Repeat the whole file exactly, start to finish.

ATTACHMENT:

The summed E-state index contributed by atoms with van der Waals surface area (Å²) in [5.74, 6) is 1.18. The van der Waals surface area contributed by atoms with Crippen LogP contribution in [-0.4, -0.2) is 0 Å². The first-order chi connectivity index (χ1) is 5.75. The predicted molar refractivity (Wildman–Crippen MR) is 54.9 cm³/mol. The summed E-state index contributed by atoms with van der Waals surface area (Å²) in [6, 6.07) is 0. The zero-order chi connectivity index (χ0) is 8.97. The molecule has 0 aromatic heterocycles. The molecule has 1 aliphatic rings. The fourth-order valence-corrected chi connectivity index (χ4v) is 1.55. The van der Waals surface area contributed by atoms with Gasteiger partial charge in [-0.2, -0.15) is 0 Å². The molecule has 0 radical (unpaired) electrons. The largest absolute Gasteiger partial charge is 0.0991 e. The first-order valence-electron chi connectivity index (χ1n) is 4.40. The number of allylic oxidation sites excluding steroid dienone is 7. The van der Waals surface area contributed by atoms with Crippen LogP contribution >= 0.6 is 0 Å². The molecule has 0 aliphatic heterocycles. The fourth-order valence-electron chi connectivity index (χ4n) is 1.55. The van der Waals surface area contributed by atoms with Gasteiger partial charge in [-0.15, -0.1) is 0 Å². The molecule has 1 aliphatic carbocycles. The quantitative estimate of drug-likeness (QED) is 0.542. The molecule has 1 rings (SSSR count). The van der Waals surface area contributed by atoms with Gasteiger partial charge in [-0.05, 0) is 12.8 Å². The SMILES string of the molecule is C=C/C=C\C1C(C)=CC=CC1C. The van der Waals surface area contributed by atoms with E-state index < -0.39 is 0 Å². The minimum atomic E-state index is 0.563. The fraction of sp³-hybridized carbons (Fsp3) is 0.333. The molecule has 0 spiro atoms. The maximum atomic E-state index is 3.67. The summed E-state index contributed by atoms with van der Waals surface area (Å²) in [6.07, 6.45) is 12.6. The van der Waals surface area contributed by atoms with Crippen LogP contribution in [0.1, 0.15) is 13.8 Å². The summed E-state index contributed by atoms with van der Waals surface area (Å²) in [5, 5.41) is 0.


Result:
The summed E-state index contributed by atoms with van der Waals surface area (Å²) in [5.74, 6) is 1.18. The van der Waals surface area contributed by atoms with Crippen LogP contribution in [-0.4, -0.2) is 0 Å². The first-order chi connectivity index (χ1) is 5.75. The predicted molar refractivity (Wildman–Crippen MR) is 54.9 cm³/mol. The summed E-state index contributed by atoms with van der Waals surface area (Å²) in [6, 6.07) is 0. The zero-order chi connectivity index (χ0) is 8.97. The molecule has 0 aromatic heterocycles. The molecule has 1 aliphatic rings. The fourth-order valence-corrected chi connectivity index (χ4v) is 1.55. The van der Waals surface area contributed by atoms with Gasteiger partial charge in [-0.2, -0.15) is 0 Å². The molecule has 0 radical (unpaired) electrons. The largest absolute Gasteiger partial charge is 0.0991 e. The first-order valence-electron chi connectivity index (χ1n) is 4.40. The number of allylic oxidation sites excluding steroid dienone is 7. The van der Waals surface area contributed by atoms with Crippen LogP contribution >= 0.6 is 0 Å². The molecule has 0 aliphatic heterocycles. The fourth-order valence-electron chi connectivity index (χ4n) is 1.55. The van der Waals surface area contributed by atoms with Gasteiger partial charge in [-0.15, -0.1) is 0 Å². The molecule has 1 aliphatic carbocycles. The quantitative estimate of drug-likeness (QED) is 0.542. The molecule has 1 rings (SSSR count). The van der Waals surface area contributed by atoms with Gasteiger partial charge in [-0.05, 0) is 12.8 Å². The SMILES string of the molecule is C=C/C=C\C1C(C)=CC=CC1C. The van der Waals surface area contributed by atoms with E-state index < -0.39 is 0 Å². The minimum atomic E-state index is 0.563. The fraction of sp³-hybridized carbons (Fsp3) is 0.333. The molecule has 0 spiro atoms. The maximum atomic E-state index is 3.67. The summed E-state index contributed by atoms with van der Waals surface area (Å²) in [6.07, 6.45) is 12.6. The van der Waals surface area contributed by atoms with Crippen LogP contribution in [0.1, 0.15) is 13.8 Å². The summed E-state index contributed by atoms with van der Waals surface area (Å²) in [5, 5.41) is 0.